Table 1: Key differences between the official installer and setup.exe from the link.
However, this alone is not a very solid indicator as there may be legitimate reasons for the discrepancy, such as the installed application downloading and using that setup.exe file later on. Also, the two executables didn’t exhibit any obvious malicious behavior, and both were validly signed with the same certificate issued to “Secured Network Stack”.
But the background checks we conducted on Secured Network Stack and Packity Networks Inc. yielded no results; there were no registered companies or official reference to these entities, nor we could find any employee profiles online. However, based on a twitter account, Packity seems to have had some online presence besides their website for at least two years, and we found reviews for the software.
Even though the executables were signed with the same certificate, we noticed that the certificate was issued with an unrelated email address, firstname.lastname@example.org. The certificate was issued on September 2nd 2020, so we searched for older certificates used by Packity and found an older installer. Comparing the older signature confirmed that the contact information is indeed unrelated to the company.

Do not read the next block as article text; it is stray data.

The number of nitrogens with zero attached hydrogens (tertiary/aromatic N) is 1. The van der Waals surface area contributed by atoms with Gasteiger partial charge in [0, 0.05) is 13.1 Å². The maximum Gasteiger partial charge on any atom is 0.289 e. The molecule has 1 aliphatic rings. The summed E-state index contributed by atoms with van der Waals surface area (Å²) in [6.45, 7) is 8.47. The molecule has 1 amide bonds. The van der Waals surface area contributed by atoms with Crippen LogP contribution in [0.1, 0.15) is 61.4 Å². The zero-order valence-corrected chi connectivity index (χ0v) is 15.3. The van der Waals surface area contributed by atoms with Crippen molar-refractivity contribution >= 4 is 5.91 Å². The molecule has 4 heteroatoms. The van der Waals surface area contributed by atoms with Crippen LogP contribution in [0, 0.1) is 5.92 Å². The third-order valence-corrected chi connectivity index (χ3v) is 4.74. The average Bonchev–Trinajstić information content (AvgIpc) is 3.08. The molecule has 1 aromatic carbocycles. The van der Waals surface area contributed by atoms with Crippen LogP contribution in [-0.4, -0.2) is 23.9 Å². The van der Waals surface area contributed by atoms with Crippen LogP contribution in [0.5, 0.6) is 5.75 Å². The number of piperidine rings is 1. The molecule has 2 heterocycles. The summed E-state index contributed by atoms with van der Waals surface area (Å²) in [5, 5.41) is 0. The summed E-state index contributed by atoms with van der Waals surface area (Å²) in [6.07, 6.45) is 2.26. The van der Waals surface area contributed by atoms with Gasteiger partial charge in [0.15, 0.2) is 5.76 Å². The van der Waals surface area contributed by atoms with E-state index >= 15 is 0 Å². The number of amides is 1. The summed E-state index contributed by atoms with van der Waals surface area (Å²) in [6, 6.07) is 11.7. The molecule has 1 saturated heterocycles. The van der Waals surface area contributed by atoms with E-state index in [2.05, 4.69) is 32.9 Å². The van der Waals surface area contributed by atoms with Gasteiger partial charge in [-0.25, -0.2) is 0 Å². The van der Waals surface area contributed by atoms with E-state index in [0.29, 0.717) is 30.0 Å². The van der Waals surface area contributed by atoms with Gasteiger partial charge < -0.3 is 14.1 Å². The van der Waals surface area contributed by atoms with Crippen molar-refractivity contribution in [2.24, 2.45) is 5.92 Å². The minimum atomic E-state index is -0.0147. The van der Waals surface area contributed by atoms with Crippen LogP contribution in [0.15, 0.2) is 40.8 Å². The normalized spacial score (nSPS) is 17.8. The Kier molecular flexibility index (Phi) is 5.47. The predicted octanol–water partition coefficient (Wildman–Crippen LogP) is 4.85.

The “@me.com” domain only belongs to Apple mail accounts created before September 19th, 2012, as can be seen on the Apple support website:
Although it may seem odd that a different email was used, the new certificate was issued exactly when the previous certificate expired, on September 3rd 2020, which may hint it’s not malicious.
A keen reader may also have noticed that the signature with the new certificate doesn’t have a timestamp countersignature. This is highly uncommon when signing code, and the “official” setup file from the website does have a timestamp. Because of this, our suspicions were still not resolved.